Abstract: This paper offers a straightforward and descriptive contribution to the recent and busy debate on fiscal discipline made popular by a seminal paper by Reinhart and Rogoff (2010) after policymakers have sought foundation and justification of a policy known as austerity measures following the recent sovereign debt crisis. We revisit the debate on whether or not higher debt levels impede growth rates and contribute by offering a time series perspective of a corrected data set and also a more recent and higher frequency source. We find that with further hindsight and from a time series perspective there is no support for the view that higher levels of debt cause reductions in economic activity.
Abstract: To ensure the safety and soundness of the global financial system as well as individual financial institutions and to reduce systemic risk, numerous policy measures and regulatory reforms have been brought forward as a reaction to the Global Financial Crisis and the European Sovereign Debt Crisis. Simultaneously, numerous academic works have critically reviewed these developments. Therefore, based on a dataset of 455 papers, this article intends to structure the multitude of publications and provide a comprehensive overview of post-crisis regulatory research publications. Studies can be roughly divided into three overarching clusters: publications identifying causes of the crisis, articles focusing on policy and reform reactions, and literature investigating whether these reforms fit their purpose. A holistic and systematic review allows us to extract relevant recommendations and areas of action to prevent such a crisis in the future.
Abstract: What type of crisis is generated when debt increases? We extend the literature by framework by introducing currency and stock market crises in the analysis. We apply our proposal to the case of Spa...
Cites background from "Revisiting Reinhart & Rogoff after ..."
...Indeed, Amann and Middleditch (2015) show recently that there is no support for the view that higher levels of debt cause reductions in economic activity (they did not include currency and stock market crises either)....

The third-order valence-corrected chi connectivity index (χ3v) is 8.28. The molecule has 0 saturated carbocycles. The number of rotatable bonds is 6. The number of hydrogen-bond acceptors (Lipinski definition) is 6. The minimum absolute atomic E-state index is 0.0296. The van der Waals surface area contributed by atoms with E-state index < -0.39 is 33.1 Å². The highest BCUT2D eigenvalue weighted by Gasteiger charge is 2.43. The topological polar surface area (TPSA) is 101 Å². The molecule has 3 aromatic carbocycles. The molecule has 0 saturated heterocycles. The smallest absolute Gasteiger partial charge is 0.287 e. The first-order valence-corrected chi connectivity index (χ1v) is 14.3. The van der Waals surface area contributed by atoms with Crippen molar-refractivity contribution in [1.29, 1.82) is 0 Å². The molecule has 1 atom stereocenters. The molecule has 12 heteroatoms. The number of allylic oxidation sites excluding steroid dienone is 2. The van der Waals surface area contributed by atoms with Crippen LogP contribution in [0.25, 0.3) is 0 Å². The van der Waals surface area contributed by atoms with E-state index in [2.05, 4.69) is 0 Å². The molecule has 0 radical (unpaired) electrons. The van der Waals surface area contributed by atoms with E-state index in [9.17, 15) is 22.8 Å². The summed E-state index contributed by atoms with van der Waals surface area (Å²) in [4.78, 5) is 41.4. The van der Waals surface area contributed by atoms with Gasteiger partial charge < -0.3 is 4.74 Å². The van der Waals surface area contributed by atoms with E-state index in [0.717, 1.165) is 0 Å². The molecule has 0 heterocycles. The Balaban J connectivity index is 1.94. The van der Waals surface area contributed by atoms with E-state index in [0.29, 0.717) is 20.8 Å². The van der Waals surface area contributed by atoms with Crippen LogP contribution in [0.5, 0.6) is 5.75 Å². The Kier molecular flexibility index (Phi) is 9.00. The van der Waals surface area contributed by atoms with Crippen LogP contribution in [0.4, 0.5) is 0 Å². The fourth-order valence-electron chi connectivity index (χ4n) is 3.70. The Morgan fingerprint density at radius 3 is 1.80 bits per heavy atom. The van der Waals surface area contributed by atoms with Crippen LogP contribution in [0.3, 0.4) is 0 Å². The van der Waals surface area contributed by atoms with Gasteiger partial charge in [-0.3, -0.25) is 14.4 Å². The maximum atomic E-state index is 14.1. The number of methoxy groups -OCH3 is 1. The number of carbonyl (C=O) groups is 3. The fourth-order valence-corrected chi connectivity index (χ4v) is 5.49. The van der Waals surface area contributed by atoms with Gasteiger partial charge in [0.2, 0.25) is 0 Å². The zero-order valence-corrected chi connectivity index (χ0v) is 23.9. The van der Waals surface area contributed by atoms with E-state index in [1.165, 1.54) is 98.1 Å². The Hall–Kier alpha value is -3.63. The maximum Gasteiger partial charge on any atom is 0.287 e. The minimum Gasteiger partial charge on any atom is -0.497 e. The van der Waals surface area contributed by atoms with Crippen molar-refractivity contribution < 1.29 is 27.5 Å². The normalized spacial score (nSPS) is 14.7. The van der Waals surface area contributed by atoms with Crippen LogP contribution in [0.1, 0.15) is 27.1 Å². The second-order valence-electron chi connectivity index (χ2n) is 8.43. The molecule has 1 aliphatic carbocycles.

Abstract: This paper revisits the writings of Michal Kalecki which relate to issues of fiscal policy, budget deficits and securing full employment in capitalist economies. It seeks to relate those writings t...
Abstract: This article reviews the most important contributions to literature on "public debt - economic growth" relationship. Most relevant studies are empirical. Some of them are based on causality tests, albeit with no clear conclusion as to what the causes and what the effects are. We also indicate important gaps, which have not been considered and these are either periods of economic crises or "secular stagnation" phenomena. We suggest that policy makers and investors should reconsider not only the so-called 90% "threshold hypothesis" but also the causality itself, because there is no necessary theoretical consensus so far.
Abstract: We use the US data gathered by Reinhart and Rogoff (2010) to assess whether debt affects economic growth differently at different phases of the business cycle. In order to do that, we extend the threshold regression model of Chudik et al. (2017) and propose a new threshold quantile ARDL regression model. Our results show that to stimulate growth policy makers can manage the debt/GDP percentage according to how well the economy is doing. The estimated quantile thresholds (range 31–53 per cent) are larger than the one found by Lee et al. (2017) using median regressions, but still (much) smaller than the 90 per cent of Reinhart and Rogoff. In particular, when the US economy observes growth rates above their median value, that is when a smaller debt-to-GDP threshold affects the performance of the economy. In a steady-state situation, in general, regardless of the position of the business cycle and whether the debt-to-GDP ratio is below or above its threshold effect, less debt as a percentage of GDP boosts the US growth. Remarkably, this effect was always greater before than after World War II. Moreover, the most recent decades have witnessed the negative (positive) effect of more (less) debt when the economy had growth rates at their first quartile (median and third quartile). That is, the US policy makers are advised to reduce the debt-to-GDP ratio during expansions to promote growth.
TL;DR: This book describes ggplot2, a new data visualization package for R that uses the insights from Leland Wilkisons Grammar of Graphics to create a powerful and flexible system for creating data graphics.